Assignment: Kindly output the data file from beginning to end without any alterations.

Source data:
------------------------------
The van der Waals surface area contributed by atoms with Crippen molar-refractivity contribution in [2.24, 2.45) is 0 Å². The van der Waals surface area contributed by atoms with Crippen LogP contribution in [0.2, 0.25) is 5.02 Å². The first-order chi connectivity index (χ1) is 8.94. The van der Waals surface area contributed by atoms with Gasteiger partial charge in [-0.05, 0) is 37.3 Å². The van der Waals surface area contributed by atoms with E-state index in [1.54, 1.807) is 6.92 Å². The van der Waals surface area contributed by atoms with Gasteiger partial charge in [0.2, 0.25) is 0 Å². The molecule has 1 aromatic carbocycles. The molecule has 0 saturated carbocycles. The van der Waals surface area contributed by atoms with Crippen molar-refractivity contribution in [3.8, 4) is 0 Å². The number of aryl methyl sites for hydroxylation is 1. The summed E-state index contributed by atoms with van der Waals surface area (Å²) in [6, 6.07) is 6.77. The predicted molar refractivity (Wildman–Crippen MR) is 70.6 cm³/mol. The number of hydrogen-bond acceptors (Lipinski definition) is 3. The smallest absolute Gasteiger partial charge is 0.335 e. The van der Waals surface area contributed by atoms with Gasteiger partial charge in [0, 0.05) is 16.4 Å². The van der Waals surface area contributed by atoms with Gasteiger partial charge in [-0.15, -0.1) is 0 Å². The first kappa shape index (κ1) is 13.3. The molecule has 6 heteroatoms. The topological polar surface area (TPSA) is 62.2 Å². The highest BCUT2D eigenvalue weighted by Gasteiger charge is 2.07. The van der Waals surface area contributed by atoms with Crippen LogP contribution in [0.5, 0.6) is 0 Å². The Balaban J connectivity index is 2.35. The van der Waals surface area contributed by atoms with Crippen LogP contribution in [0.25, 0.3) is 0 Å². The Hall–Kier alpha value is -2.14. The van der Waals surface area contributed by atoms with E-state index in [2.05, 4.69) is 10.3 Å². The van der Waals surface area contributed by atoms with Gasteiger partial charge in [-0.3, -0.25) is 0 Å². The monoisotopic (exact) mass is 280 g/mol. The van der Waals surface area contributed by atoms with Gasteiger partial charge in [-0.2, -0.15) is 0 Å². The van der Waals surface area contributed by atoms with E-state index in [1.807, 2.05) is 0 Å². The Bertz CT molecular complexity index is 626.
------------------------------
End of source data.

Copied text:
The van der Waals surface area contributed by atoms with Crippen molar-refractivity contribution in [2.24, 2.45) is 0 Å². The van der Waals surface area contributed by atoms with Crippen LogP contribution in [0.2, 0.25) is 5.02 Å². The first-order chi connectivity index (χ1) is 8.94. The van der Waals surface area contributed by atoms with Gasteiger partial charge in [-0.05, 0) is 37.3 Å². The van der Waals surface area contributed by atoms with E-state index in [1.54, 1.807) is 6.92 Å². The van der Waals surface area contributed by atoms with Gasteiger partial charge in [0.2, 0.25) is 0 Å². The molecule has 1 aromatic carbocycles. The molecule has 0 saturated carbocycles. The van der Waals surface area contributed by atoms with Crippen molar-refractivity contribution in [3.8, 4) is 0 Å². The number of aryl methyl sites for hydroxylation is 1. The summed E-state index contributed by atoms with van der Waals surface area (Å²) in [6, 6.07) is 6.77. The predicted molar refractivity (Wildman–Crippen MR) is 70.6 cm³/mol. The number of hydrogen-bond acceptors (Lipinski definition) is 3. The smallest absolute Gasteiger partial charge is 0.335 e. The van der Waals surface area contributed by atoms with Gasteiger partial charge in [0, 0.05) is 16.4 Å². The van der Waals surface area contributed by atoms with Gasteiger partial charge in [-0.15, -0.1) is 0 Å². The first kappa shape index (κ1) is 13.3. The molecule has 6 heteroatoms. The topological polar surface area (TPSA) is 62.2 Å². The highest BCUT2D eigenvalue weighted by Gasteiger charge is 2.07. The van der Waals surface area contributed by atoms with Crippen LogP contribution in [0.5, 0.6) is 0 Å². The Balaban J connectivity index is 2.35. The van der Waals surface area contributed by atoms with Crippen LogP contribution in [0.25, 0.3) is 0 Å². The Hall–Kier alpha value is -2.14. The van der Waals surface area contributed by atoms with E-state index in [2.05, 4.69) is 10.3 Å². The van der Waals surface area contributed by atoms with Gasteiger partial charge in [-0.3, -0.25) is 0 Å². The monoisotopic (exact) mass is 280 g/mol. The van der Waals surface area contributed by atoms with Gasteiger partial charge in [-0.2, -0.15) is 0 Å². The van der Waals surface area contributed by atoms with E-state index in [1.807, 2.05) is 0 Å². The Bertz CT molecular complexity index is 626.